I have stayed in London for a few years of my life and my experience there has indeed opened my eyes towards the public healthcare system. The government hospitals provide over 80% services, and the government fixes the salaries of the doctors, nurses and the other staff. Even in my stint in Japan, I noticed that the government sets a fixed price for the services of private doctors. This eliminates all chances of over-billing, which is of course, heavily penalised.

Also read: Golwalkar – The man who integrated Kashmir with India, but never even got a thank you note

When I was in France, I saw that their system was slightly different. Over there, everybody must buy a health insurance, and that is sold by a small number of non-profits, who are tax funded. This public insurance covers over 70 to 80% of the costs. The rest is covered by voluntary insurance, which leaves little to absolutely no 'out of pocket' expenditure. In fact, over 95% of the population has voluntary insurance either through their jobs or vouchers. The government also fixes the prices of the various procedures and medicines and this costs the government 11.8% of the GDP.

When I was in Switzerland, I got to witness their universal health care system first-hand. This was similar to the Affordable Care Act of the United States of America. Here, it is the private companies who provide insurance, which is compulsory for all to buy. Usually, it is not-for-profit, but we do sometimes see for-profit coverage for added services or choice of hospitals. The doctors function on a national-fee-for-service scale and patients get to select any doctor of their choice. Oh, and the taxes for the middle-income group is abysmally low there. For my income of CHF 120k, I used to pay only 12.5% income tax.

Despite my early years in India, it was astonishing for me when I came to know that India has only 10 lakh registered doctors for its 1.3 billion people. And if we are to believe MCI claims, half of the doctors in India are unregistered or do not hold a record in allopathy. While the cities are slightly better off in this regard with 58% being qualified doctors, the rural areas have only a meagre 18% registered doctors. India just spends 1.2% of its GDP on health care, which is only marginally better than Myanmar, Pakistan and Cambodia.

Let us now talk about the bizarre availability of our public healthcare system. We just have one allopathic government doctor per 10,189 people. Oh, this isn’t the end of our miseries. We have only one hospital bed per 2046 people and one government hospital per 90,343 people. Only 10% of the 1 million doctors in the country join the public health structure.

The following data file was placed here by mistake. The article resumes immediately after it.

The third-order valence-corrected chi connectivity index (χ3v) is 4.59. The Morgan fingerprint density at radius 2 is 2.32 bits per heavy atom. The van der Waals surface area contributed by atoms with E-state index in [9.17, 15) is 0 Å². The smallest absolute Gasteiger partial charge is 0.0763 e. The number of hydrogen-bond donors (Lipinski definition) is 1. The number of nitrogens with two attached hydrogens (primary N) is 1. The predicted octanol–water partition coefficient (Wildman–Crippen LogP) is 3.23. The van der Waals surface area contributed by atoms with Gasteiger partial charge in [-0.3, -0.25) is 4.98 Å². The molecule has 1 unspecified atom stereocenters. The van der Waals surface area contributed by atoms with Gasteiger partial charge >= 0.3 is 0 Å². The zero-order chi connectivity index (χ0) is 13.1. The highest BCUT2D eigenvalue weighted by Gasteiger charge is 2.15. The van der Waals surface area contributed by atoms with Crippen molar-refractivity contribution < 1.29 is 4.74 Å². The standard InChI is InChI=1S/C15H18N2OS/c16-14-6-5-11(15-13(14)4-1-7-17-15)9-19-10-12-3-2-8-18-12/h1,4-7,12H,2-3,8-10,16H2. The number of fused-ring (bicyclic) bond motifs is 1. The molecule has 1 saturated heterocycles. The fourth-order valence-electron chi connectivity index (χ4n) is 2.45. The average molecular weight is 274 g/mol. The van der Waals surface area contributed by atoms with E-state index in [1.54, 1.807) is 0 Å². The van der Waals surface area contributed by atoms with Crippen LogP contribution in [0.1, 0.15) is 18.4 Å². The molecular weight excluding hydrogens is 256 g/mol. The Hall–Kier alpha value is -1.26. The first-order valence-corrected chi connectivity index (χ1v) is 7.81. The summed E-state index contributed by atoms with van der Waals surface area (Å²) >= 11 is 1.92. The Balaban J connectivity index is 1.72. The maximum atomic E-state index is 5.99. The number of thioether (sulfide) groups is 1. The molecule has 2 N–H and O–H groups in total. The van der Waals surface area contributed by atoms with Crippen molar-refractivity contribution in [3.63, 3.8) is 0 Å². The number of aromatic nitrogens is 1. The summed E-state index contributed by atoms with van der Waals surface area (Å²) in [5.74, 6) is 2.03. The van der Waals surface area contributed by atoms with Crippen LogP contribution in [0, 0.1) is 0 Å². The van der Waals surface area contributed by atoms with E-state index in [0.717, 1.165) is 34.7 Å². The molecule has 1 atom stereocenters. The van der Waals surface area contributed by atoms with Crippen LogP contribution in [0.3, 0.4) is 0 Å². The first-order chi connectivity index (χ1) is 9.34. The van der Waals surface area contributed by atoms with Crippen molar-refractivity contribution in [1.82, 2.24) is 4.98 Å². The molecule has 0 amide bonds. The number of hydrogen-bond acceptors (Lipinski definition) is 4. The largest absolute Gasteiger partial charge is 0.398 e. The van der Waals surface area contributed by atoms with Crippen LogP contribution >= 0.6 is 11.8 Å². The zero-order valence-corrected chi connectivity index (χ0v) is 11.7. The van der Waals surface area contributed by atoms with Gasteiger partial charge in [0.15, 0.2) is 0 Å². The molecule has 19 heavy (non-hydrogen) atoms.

Moreover, we have all witnessed the condition of government hospitals. They lack good infrastructure, management, staff and even basic hygiene! Something we should not be expecting as taxpayers.

22.4% of our population still live below the poverty line and solely depend on the government for all their healthcare needs. But when do we get to hear about government hospitals? It is only when there is a mishap, gross mismanagement or negligence! That is the sad story of our healthcare system. India has spent only 1.28% of its GDP as public expenditure on health for the year 2017-2018. The figure was 1.02% of the GDP for the year 2016-17. While India’s per capita public healthcare expenditure has increased more than twice from Rs 621 per person in 2009-10 to Rs 1,657 in 2017-18, it still is extremely poor when we compare it to other countries around the globe. The highest in this regard is United States of America, which spends 18% of its GDP, which is over $10,000 per person a year. India’s health expenditure is also the lowest when compared to her BRICS counterparts. The present government has promised to increase public health expenditure to 2.5% of the country’s GDP by 2025, but this still is definitely not enough.

As per the NSSO survey of 2013-14, around 36 million households in our country spent more on health emergencies than their per capita consumption. It consisted of 25 million rural and 11 million urban households. Over 39% of the poor in our country do not receive any medical treatment before death, which means that one-third of our population do not receive any medical attention before their death. Maybe, if our healthcare system was strong enough, we could have prevented this! The absence of a robust public healthcare system and the staggering cost of private healthcare system often prevent the citizens from venturing forth lest they fall into a debt trap. Illness already is disempowering, but with these added issues, they fall way down the ladder in terms of both power and influence.

So, how do we fix this?

First and foremost, we need to increase the government expenditure on healthcare. The government health infrastructure needs to improve, both in terms of accessibility and in terms of services. Moreover, the government should intervene in the pricing of private health care system. We often see absolutely absurd pricing for simple procedures in private hospitals. The government should fix a band for all services that are offered by the private hospitals.

PM Modi’s Ayushmaan Bharat scheme is definitely a step in the right direction. But there is still a long way to go. I sincerely hope that this government continues to take such steps which shall benefit us all. After all, health is wealth indeed, and no country can be prosperous with their citizens lacking basic healthcare.

About Abhinav Khare

Abhinav Khare is the CEO of Asianet News Network and also the host of a daily show named Deep Dive with AK. He has a lifetime collection of books and gadgets and has already pinged more than hundred cities around the globe. 

He is a tech entrepreneur, who is passionate about policy, technology, economy and philosophy from ancient India. He earned an MS Engineering from the ETH Zurich and an MBA Finance from the London Business School.